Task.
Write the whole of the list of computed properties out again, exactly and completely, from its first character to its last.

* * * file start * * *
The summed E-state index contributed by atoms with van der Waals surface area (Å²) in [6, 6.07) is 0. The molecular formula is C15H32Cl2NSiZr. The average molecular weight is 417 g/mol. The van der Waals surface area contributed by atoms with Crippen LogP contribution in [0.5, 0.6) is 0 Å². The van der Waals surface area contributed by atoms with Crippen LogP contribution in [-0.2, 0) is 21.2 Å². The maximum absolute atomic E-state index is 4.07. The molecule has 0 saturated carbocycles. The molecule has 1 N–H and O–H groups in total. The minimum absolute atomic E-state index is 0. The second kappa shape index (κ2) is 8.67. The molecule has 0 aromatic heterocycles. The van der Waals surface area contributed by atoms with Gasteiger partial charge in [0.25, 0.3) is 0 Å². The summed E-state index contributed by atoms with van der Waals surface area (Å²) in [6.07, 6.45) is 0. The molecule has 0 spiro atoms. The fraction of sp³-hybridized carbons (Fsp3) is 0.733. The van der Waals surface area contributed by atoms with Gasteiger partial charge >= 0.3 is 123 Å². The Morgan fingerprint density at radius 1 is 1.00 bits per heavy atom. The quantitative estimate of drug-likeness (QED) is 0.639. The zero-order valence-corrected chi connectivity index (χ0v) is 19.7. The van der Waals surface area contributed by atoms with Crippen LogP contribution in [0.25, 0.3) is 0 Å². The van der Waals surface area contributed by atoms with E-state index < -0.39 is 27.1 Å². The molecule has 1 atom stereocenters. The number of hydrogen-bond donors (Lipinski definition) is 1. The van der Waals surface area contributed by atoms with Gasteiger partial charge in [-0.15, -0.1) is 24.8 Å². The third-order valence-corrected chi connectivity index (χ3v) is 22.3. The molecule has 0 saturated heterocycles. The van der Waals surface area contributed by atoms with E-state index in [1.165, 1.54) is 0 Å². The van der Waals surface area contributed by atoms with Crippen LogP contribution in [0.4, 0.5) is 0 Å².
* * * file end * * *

The summed E-state index contributed by atoms with van der Waals surface area (Å²) in [6, 6.07) is 0. The molecular formula is C15H32Cl2NSiZr. The average molecular weight is 417 g/mol. The van der Waals surface area contributed by atoms with Crippen LogP contribution in [0.5, 0.6) is 0 Å². The van der Waals surface area contributed by atoms with Crippen LogP contribution in [-0.2, 0) is 21.2 Å². The maximum absolute atomic E-state index is 4.07. The molecule has 0 saturated carbocycles. The molecule has 1 N–H and O–H groups in total. The minimum absolute atomic E-state index is 0. The second kappa shape index (κ2) is 8.67. The molecule has 0 aromatic heterocycles. The van der Waals surface area contributed by atoms with Gasteiger partial charge in [0.25, 0.3) is 0 Å². The summed E-state index contributed by atoms with van der Waals surface area (Å²) in [6.07, 6.45) is 0. The molecule has 0 spiro atoms. The fraction of sp³-hybridized carbons (Fsp3) is 0.733. The van der Waals surface area contributed by atoms with Gasteiger partial charge >= 0.3 is 123 Å². The Morgan fingerprint density at radius 1 is 1.00 bits per heavy atom. The quantitative estimate of drug-likeness (QED) is 0.639. The zero-order valence-corrected chi connectivity index (χ0v) is 19.7. The van der Waals surface area contributed by atoms with Crippen LogP contribution in [0.25, 0.3) is 0 Å². The van der Waals surface area contributed by atoms with E-state index < -0.39 is 27.1 Å². The molecule has 1 atom stereocenters. The number of hydrogen-bond donors (Lipinski definition) is 1. The van der Waals surface area contributed by atoms with Gasteiger partial charge in [-0.15, -0.1) is 24.8 Å². The third-order valence-corrected chi connectivity index (χ3v) is 22.3. The molecule has 0 saturated heterocycles. The van der Waals surface area contributed by atoms with E-state index in [1.165, 1.54) is 0 Å². The van der Waals surface area contributed by atoms with Crippen LogP contribution in [0.4, 0.5) is 0 Å².